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    Interrogating the Talismans
    (2022-06-20) MacSeóin, Bridgid Kathleen; Toumani, Meline; Messitt, Margaret; MFA in Creative Nonfiction
    Interrogating the Talismans is a collection of short essays, flash nonfiction, and experimental prose and image pieces that examine family stories, photographs, and talisman-like objects. Against the constantly shifting, impermanent landscapes of my childhood, the talismans become portals that offer glimpses into the often troubling worlds of the US military and the Catholic church. A close interrogation of the talismans through writing leads to a process of image-making, of interacting with these objects on the screen, creating a call and response between words and images as themes of belonging, loyalty, complicity, gender, and violence emerge.
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    The Impatient
    (2022-06-18) Levy, Lisa; Burke, Porscha; MFA in Creative Nonfiction
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    Inside the Gate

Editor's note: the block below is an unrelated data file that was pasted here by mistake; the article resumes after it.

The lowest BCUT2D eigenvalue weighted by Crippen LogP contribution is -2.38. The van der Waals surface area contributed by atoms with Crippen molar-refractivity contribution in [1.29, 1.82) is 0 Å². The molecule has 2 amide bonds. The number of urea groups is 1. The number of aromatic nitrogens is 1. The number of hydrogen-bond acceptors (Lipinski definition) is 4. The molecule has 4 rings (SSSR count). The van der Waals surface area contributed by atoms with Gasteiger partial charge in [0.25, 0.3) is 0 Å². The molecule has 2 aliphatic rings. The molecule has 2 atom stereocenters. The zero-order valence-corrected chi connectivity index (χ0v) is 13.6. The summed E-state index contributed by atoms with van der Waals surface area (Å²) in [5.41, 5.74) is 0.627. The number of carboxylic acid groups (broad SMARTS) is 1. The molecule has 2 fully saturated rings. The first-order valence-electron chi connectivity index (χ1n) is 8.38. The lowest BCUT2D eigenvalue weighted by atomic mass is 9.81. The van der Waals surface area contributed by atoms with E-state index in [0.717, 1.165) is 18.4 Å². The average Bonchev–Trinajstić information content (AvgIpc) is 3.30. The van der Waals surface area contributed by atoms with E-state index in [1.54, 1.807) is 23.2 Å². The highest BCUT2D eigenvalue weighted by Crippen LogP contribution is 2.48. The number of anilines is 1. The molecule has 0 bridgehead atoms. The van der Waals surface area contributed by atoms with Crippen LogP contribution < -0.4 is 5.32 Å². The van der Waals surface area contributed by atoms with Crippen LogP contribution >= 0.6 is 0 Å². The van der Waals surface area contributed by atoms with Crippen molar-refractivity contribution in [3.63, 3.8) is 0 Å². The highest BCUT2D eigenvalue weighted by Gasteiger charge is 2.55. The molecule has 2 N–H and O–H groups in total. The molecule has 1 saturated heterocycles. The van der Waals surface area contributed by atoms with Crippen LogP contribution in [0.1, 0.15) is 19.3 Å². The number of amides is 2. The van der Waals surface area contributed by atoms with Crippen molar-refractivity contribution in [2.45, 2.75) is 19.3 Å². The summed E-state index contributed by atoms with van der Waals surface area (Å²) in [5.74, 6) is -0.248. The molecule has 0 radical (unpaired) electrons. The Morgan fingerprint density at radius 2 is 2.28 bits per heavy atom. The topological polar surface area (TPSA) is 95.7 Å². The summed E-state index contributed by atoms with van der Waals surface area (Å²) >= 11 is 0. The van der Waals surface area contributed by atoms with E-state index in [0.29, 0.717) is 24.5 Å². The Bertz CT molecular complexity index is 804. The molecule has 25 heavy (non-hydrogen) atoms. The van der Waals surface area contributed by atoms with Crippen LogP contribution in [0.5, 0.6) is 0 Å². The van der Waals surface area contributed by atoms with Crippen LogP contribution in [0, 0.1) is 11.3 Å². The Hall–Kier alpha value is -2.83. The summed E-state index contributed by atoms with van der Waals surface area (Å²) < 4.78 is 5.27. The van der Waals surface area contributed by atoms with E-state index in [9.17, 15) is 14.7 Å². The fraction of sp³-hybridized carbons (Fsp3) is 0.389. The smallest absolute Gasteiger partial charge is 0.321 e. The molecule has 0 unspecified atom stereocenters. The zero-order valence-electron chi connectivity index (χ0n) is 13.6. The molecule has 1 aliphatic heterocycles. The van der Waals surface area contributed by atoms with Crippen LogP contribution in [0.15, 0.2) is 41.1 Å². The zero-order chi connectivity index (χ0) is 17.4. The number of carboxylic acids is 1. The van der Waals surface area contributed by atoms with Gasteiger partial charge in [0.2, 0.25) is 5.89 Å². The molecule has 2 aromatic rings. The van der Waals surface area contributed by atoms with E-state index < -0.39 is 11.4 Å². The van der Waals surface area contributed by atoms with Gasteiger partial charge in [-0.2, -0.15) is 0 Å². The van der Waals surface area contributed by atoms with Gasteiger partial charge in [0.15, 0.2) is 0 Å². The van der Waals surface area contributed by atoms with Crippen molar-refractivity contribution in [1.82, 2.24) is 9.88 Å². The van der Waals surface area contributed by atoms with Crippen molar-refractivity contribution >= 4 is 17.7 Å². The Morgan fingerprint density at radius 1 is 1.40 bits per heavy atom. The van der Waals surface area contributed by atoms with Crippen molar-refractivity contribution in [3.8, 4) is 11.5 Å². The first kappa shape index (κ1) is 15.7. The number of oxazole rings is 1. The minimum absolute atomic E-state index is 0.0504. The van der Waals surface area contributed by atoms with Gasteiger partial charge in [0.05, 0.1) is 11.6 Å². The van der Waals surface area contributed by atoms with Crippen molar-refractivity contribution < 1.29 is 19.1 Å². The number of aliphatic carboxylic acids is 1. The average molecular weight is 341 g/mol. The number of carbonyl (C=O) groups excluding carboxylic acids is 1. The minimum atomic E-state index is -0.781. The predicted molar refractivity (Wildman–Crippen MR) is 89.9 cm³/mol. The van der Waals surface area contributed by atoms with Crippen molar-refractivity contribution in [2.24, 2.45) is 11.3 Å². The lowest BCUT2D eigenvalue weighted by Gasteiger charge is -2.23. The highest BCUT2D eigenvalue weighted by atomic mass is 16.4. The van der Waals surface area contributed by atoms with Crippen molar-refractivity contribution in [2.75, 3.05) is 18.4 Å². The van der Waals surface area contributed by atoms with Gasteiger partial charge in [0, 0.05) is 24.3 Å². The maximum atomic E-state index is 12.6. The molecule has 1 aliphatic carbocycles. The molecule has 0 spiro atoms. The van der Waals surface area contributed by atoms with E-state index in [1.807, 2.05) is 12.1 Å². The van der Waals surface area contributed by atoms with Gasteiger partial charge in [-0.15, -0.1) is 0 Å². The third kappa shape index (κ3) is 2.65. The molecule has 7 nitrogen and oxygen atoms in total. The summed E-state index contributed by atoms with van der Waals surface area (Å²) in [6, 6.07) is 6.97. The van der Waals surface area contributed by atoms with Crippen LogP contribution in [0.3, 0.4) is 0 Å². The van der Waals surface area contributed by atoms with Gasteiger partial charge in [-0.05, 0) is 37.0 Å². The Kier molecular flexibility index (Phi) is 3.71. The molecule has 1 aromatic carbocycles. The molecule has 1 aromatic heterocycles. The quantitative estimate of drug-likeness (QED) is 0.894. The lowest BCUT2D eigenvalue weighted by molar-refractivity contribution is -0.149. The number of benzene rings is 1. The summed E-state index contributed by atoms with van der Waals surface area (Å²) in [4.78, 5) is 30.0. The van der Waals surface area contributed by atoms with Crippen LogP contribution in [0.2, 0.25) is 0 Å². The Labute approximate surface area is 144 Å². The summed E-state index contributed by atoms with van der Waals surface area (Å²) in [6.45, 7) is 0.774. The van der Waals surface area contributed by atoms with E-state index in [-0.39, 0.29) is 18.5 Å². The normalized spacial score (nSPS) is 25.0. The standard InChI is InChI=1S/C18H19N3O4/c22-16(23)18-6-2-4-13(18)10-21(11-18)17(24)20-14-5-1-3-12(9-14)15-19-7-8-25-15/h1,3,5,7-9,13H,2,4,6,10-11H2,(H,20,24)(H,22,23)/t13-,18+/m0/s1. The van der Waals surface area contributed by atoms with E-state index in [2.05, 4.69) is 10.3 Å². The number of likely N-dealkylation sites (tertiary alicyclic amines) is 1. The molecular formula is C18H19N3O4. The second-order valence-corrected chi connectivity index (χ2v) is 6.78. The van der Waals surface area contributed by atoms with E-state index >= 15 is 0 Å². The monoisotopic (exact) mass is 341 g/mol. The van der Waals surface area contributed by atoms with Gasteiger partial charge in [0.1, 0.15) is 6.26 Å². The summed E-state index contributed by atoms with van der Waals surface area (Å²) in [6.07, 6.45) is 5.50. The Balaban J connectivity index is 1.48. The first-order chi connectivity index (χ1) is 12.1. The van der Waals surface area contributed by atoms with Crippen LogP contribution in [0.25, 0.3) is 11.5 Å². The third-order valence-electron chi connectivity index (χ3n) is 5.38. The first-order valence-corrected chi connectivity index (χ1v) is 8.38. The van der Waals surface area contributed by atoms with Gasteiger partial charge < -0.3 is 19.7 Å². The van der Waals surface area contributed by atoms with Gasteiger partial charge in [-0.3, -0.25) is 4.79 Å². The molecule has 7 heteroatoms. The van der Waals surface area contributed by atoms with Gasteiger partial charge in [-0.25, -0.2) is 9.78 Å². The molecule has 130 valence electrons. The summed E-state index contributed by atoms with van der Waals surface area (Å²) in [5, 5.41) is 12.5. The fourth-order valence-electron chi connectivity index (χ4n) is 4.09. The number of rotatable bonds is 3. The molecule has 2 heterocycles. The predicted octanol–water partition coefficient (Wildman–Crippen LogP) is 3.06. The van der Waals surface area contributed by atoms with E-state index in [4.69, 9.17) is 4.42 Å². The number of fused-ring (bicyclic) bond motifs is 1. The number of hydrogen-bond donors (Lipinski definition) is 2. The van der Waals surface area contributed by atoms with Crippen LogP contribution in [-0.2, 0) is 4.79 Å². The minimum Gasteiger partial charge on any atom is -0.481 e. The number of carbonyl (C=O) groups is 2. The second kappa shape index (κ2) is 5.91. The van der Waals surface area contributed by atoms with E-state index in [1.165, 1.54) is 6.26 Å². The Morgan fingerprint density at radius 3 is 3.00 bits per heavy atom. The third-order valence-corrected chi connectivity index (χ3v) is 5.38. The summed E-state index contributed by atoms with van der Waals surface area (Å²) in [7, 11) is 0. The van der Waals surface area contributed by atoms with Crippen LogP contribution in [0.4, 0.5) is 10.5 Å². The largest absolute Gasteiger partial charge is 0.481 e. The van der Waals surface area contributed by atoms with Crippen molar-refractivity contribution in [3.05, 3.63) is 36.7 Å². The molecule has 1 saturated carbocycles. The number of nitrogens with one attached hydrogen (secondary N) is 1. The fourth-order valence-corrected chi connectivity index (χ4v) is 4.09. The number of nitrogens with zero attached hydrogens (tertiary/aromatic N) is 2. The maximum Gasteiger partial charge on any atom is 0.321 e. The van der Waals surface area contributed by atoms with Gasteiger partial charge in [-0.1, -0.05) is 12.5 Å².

(2022-05-29) Richmond, Emily; MFA in Creative Nonfiction
    A close look at the early history of integration of the Department of Defense's K-12 schools, as well as analysis of current challenges facing the system's students, families, and campus communities.
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    Doctorish
    (2022-05-27) Torregiani, Seth; MFA in Creative Nonfiction
    A medical memoir of my career in osteopathic medicine, the choice I made to become a doctor, anecdotes from my training, and coping with burnout.
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    For the Love of a Neighbor
    (2022-02-14) Willoughby, Laura Jane; MFA in Creative Nonfiction
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    The Five-Star: Pandemic, Postponement, and Perseverance in the Horse World
    (2021-12-30) Charles, Ann; Lessard, Suzannah; Toumani, Meline; MFA in Creative Nonfiction